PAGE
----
We arrived in Hawaii and made plans to see the sights, including Kilauea, which is mostly located within Hawaii Volcanoes National Park.   Inside the park, there is evidence of volcanic activity everywhere with steam rising from the ground in many places along the rim and a large amount coming out the Halemaumau Crater, the main and largest crater in the park. However, there were no rivers of lava anywhere that we could see from inside of the park so we waited until it got dark to look at the crater at night and could see the orange reflection of lava in the clouds of steam. This was still pretty cool but not the rivers and fountains of lava I dreamed about as a kid, and it certainly wasn’t seeing lava directly with my own eyes. Reflections don’t count!

We decided to come back to the park later in the trip and hike into the crater of Kilauea Iki (Little Kilauea).  The hike is a four mile loop hike that starts in a rainforest at the rim of the crater, descending onto the barren crater floor.  The hike starts at the Volcano House in Hawaii Volcanoes National Park, with a restaurant and gift shop on the rim.  As you step out of the Volcano House and into the rainforest, you’ll be in perhaps the closest example of a ‘perfect’ rainforest you can imagine, almost like what you think of when you imagine what the Amazon rainforest would look like. The greens are greener, the foliage is denser, and all of this is as you descend into a volcanic crater where the terrain couldn’t be more different.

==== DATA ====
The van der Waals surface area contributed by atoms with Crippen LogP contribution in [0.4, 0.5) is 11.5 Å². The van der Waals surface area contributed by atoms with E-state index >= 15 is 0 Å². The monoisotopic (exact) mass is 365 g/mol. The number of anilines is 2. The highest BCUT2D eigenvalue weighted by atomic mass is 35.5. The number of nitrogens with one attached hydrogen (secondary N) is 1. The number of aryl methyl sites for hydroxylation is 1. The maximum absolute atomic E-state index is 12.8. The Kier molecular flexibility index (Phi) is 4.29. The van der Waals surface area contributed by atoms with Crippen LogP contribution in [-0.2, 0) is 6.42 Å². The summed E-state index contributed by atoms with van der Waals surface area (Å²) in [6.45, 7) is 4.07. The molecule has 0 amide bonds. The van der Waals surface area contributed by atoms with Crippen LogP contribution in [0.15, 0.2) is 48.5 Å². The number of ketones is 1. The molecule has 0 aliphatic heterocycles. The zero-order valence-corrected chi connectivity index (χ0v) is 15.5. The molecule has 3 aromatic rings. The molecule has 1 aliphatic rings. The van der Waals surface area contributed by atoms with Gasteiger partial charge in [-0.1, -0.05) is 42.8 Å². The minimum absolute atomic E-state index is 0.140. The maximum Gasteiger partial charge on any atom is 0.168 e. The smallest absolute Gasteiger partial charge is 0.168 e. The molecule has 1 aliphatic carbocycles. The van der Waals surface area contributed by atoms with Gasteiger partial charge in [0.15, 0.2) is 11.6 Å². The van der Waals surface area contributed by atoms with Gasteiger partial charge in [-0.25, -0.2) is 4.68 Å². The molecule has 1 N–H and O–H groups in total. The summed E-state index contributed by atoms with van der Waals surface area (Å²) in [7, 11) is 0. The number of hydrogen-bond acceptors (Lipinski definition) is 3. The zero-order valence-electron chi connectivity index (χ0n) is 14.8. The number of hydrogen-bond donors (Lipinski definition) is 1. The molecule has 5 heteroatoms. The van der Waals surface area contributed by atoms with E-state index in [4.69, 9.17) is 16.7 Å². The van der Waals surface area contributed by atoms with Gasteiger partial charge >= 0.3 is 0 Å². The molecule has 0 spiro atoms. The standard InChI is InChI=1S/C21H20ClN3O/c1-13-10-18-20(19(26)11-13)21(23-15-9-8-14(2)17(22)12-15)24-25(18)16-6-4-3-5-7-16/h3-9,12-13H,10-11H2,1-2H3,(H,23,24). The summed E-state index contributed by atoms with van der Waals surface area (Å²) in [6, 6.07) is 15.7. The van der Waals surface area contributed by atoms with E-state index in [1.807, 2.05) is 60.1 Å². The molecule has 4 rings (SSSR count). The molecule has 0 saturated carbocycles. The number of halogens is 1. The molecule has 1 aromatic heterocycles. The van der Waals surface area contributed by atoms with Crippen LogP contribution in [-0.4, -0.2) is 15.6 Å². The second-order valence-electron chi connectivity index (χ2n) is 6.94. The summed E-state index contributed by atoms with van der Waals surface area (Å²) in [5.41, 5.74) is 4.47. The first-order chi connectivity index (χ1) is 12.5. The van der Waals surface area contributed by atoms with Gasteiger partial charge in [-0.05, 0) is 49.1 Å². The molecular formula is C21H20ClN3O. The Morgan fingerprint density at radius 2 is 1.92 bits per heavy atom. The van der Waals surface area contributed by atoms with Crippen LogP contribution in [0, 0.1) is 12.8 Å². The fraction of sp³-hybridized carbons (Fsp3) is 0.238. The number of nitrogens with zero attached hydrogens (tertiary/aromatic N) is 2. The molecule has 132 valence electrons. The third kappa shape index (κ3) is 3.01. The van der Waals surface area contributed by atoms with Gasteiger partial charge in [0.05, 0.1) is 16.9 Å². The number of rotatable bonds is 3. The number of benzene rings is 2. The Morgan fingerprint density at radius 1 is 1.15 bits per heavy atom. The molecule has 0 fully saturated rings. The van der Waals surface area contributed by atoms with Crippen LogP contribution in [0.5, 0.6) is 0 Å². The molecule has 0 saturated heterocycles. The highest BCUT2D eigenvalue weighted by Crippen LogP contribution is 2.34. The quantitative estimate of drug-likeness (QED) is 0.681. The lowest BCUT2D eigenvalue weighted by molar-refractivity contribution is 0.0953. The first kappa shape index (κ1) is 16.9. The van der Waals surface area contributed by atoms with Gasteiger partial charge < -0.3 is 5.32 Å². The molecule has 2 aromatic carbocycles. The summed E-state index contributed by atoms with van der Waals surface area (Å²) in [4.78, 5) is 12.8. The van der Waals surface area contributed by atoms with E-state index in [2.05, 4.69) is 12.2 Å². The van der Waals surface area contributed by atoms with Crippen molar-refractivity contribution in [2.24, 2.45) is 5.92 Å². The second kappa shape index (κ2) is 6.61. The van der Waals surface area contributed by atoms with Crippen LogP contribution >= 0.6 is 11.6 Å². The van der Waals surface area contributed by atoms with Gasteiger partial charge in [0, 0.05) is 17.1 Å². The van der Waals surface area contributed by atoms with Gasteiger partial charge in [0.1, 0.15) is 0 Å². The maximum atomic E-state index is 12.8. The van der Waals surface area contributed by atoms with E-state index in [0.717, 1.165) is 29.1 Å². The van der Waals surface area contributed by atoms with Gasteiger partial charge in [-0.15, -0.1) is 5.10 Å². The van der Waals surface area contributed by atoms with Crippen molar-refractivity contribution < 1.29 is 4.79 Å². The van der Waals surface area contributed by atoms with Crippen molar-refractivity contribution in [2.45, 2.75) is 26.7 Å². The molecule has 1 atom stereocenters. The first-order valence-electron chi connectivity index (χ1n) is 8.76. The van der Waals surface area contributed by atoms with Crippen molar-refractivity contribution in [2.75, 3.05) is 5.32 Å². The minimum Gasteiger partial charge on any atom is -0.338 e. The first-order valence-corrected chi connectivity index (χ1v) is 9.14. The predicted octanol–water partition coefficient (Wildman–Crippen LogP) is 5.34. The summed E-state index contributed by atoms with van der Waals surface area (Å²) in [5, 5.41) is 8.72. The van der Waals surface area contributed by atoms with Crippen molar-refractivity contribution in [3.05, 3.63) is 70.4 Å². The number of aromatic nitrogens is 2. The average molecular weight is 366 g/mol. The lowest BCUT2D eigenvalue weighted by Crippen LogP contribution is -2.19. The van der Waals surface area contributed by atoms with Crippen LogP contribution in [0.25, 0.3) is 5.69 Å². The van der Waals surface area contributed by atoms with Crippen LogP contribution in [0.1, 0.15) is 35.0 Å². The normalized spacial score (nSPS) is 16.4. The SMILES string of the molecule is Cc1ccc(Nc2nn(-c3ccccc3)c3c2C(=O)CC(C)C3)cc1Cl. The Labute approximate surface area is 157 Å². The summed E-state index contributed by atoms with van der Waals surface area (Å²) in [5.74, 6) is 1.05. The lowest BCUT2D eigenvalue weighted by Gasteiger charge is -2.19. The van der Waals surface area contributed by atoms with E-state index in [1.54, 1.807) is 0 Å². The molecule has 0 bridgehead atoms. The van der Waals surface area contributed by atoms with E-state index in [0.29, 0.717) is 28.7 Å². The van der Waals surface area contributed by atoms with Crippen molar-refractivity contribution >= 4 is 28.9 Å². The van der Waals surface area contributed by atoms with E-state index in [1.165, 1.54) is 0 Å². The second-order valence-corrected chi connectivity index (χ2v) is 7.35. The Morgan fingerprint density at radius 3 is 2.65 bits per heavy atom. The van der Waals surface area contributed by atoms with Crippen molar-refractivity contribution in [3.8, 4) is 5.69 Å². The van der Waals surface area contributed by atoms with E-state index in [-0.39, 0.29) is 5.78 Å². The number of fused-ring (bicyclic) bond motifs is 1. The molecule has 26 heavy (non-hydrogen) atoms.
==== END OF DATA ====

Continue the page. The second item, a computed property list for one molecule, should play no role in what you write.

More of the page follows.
The crater floor is paved with thick black hardened lava that resembles a highway that has suffered massive earthquake trauma, minus the painted lanes and auto traffic. As you walk along the valley floor, steam shoots out of small cracks in the rocks and is a subtle reminder that you are very close to the core of an active volcano.  Kilauea Iki however, is not the place for active flows, it’s just a great place to hike in a crater that once had a massive fountain of lava pouring from it way back in 1959.  As an added bonus, there is an excellent lava tube, the Thurston Lava tube, just a short distance from the main trail.  It’s well worth the extra half a mile or so that gets added onto the total hike and it is one of the most visited sites inside of Volcanoes National Park and all of the Big Island. This hike had evidence or lava everywhere, it just didn’t have the hot flowing kind. So we left Hawaii this time without seeing lava but otherwise the Big Island was, and is, an amazing place to spend a couple of weeks. We would return two years later to a very different volcano.

The crater floor

This time the volcano was going nuts. You’ve all heard how devastating the Kilauea Volcano has been from news outlets this year with so many people losing their homes to the lava flow. I have so desperately wanted to see this rare phenomenon but not in this way, while people are losing their homes.  So I was conflicted but ultimately felt like I was not disrespecting anyone by simply wanting to witness it myself.